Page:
Eircom accused of leaving switcher with huge bill
An Eircom salesman told a customer his line was capable of 4MB broadband speed. In fact, its limit was only 1MB
A Mayo reader called us to complain about Eircom. At the end of March a salesman for the phone provider called to his house to ask if he would be interested in returning to the company from Vodafone. “I told him that I had just signed up to another 12-month contract and was told that due to an increase in Vodafone call charges there was a 30-day window for any customer to exit their contract without termination charges. He stated on numerous occasions that he would not have knocked on my door if this condition was not present and also guaranteed that my line was capable of up to 4MB broadband speeds.”
However, when our reader’s first Eircom bill came he had been put on a lower Home Starter package and was told his line was not capable of anything above 1MB.
Worse was to come. In May he received a bill from Vodafone with a termination charge of €448.43. “I rang Eircom the following day, Thursday, May 16th, to lodge a complaint and was told that under the Vodafone terms and conditions a contract could only be terminated within 30 days of the increase in call charges if the customer called them directly. “This had never been stated to me by the Eircom salesperson,” he says. He was told that he was not the only customer this had happened to and was assured that his complaint would be dealt with “as quickly as possible”.
Last week he was told that Eircom “would not claim any responsibility for their actions and that they are willing to terminate my contract and that the €448.43 due on my Vodafone bill is between me and them. The only reason I changed back to Eircom was because they were offering me a faster broadband service and that I would not have to pay any termination fee to leave Vodafone mid-contract. These items were promised and not delivered and now they want to wipe their hands of me with a Vodafone bill for €448.43 to boot.”
The gift card that doesn’t keep on giving, or even start
A reader called Denise contacted us to share her experience of trying to use a One4all gift card. “Having received one recently, I tried to use it (unsuccessfully) in part payment for an item. I bravely decided to try it again to pay for my groceries. The very helpful sales assistant tried it in two different tills, still no joy!”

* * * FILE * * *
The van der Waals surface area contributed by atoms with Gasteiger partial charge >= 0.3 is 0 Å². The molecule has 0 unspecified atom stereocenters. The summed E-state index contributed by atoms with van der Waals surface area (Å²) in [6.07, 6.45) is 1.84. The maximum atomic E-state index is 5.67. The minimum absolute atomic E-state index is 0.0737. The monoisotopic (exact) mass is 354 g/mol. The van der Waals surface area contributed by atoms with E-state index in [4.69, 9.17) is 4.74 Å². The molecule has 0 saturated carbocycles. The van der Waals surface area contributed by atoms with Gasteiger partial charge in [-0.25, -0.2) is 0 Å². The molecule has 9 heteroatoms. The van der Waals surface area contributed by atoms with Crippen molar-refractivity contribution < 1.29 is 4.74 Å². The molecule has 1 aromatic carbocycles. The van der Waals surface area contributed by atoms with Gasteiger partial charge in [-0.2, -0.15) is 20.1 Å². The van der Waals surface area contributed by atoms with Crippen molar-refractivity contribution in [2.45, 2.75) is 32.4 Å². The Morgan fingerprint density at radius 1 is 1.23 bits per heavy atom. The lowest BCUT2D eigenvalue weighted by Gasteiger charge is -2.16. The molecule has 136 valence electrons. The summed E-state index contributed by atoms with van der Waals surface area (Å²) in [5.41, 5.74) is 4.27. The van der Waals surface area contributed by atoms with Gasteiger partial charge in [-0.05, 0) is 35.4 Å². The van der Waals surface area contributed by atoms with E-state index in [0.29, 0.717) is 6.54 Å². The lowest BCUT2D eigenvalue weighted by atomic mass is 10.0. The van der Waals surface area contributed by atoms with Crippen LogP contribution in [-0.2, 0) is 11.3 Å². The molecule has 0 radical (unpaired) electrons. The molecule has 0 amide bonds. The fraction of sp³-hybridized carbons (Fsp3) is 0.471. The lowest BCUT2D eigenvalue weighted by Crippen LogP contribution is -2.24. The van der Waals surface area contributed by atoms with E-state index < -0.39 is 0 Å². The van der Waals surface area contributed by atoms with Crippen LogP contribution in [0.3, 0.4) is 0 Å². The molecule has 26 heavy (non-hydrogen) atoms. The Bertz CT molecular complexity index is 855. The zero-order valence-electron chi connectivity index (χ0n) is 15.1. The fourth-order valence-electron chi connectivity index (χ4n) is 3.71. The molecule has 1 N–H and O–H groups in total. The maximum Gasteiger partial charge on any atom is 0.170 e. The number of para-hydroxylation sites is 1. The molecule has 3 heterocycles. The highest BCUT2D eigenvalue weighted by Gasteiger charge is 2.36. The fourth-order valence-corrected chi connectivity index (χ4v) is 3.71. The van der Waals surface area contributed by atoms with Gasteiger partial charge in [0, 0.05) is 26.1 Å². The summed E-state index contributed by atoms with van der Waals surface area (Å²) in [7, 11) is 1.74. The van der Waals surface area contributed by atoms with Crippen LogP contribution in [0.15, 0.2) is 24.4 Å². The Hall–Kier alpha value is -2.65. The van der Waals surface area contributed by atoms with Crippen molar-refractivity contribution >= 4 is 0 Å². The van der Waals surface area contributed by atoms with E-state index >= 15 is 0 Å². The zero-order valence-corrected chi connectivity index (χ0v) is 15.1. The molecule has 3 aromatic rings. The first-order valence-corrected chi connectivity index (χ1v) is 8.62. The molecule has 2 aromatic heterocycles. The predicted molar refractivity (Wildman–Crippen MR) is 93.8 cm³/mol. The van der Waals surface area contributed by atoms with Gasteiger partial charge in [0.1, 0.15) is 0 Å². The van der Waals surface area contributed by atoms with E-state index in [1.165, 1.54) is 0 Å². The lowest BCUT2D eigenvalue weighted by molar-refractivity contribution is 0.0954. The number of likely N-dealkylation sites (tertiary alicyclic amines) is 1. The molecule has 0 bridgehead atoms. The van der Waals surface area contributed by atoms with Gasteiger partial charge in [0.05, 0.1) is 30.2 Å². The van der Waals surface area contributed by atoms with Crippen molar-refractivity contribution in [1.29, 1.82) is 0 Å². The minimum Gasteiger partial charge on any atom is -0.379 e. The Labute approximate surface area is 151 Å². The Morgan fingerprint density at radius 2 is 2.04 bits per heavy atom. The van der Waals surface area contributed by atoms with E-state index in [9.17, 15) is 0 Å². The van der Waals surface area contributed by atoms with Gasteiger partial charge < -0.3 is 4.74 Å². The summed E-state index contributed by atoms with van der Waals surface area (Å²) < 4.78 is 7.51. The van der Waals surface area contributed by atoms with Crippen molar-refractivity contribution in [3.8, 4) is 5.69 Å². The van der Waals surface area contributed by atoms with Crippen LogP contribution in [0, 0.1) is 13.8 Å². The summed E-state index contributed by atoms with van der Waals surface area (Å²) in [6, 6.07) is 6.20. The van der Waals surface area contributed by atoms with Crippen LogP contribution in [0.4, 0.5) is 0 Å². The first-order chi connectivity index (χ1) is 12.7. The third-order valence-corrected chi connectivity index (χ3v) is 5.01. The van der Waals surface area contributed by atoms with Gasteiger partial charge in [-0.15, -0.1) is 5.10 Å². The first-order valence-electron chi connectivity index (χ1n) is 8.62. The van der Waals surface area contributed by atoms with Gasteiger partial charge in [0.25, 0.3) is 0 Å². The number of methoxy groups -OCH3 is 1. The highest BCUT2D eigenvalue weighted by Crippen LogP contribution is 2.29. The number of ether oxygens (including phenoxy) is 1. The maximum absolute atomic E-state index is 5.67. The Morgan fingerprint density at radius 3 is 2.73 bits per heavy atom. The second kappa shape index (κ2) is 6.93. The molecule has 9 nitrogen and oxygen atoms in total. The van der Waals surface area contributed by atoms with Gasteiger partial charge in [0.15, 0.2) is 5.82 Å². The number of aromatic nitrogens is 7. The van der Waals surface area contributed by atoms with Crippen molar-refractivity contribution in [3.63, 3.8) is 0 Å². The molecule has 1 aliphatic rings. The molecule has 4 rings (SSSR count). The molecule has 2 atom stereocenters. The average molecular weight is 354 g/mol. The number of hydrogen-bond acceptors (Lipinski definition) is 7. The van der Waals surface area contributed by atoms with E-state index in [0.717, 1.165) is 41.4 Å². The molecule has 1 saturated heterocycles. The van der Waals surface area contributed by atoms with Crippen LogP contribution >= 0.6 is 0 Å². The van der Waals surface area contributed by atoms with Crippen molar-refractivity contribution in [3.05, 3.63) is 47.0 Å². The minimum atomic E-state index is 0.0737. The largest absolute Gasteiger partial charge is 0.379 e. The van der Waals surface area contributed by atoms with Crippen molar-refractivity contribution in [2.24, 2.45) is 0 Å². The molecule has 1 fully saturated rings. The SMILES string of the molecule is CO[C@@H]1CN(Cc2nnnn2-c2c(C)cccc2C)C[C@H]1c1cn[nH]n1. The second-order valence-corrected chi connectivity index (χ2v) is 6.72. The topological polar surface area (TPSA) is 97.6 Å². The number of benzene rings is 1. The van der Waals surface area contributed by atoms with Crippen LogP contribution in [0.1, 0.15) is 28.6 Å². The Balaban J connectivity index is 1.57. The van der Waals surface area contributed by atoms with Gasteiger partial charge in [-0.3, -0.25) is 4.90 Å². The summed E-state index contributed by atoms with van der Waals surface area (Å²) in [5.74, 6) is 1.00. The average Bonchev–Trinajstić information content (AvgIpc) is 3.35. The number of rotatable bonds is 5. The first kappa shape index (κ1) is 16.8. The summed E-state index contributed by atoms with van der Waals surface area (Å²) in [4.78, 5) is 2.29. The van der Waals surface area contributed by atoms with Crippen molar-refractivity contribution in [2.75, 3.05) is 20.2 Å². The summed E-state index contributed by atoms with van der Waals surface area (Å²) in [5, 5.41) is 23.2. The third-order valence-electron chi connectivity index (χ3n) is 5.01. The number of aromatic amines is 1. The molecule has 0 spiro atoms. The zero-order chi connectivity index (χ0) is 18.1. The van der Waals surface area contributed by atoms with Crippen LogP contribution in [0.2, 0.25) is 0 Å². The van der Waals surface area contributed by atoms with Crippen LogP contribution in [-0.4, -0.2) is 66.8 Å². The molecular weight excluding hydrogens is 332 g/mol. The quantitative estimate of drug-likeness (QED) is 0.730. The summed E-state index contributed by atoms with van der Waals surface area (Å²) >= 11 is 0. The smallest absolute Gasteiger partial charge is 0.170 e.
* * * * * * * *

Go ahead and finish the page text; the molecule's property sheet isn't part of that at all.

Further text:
Her husband then asked in their local post office if it could be cashed and was told it was not possible. “We were advised to contact the phone number in the accompanying booklet which he did,” she writes.
He was told they would post us a new card to them. It arrived last week. Our reader was getting some groceries and decided to use it. “Unbelievably it would not work! The sales assistant told me they have had trouble with these cards in the past, and to phone again. I am a bit fed up of the card at this stage but I made the call and listened to a message telling me how great the cards are before I got to talk to a real person. The second person I spoke to was able to inform me that the card had not been activated! Apparently when they post out a card it is not activated in case it goes astray. Not a problem. Why not inform the recipient so they are not embarrassed when they try to use it? I suspect I am not the only person to have two unactivated cards.”
Customer service? It’s buried in the small print
A couple of weeks back we featured an item from a reader who had opened a 40-day notice account with his local Bank of Ireland branch in Cork three years ago. He said the interest rate wasn’t much but it was substantially better than their “on demand” rates. However, he was less than impressed when he realised that since last August he has only been receiving 0.1 per cent – significantly less than the rate agreed when he opened the account. Although the rate had fallen, the 40-day written notice period was immovable.
Last week the reader sent us an update. After we highlighted the issue he got an e-mail from Bank of Ireland saying his complaint was being forwarded to BoI Group Customer Complaints for “investigation”. Last week he got “a lovely letter from James Casey at BoI. Having reviewed the matter, he said that the bank had acted within the terms and conditions for the account. Having thanked me for my ‘valued custom’ he kindly enclosed the 10 pages of terms and conditions. Sure enough there it was (section 6.0) in black and white. ‘The bank reserves the right at all times to introduce new terms and conditions...’ Well, I have to admit they had me there! Customer service? You can only laugh really.”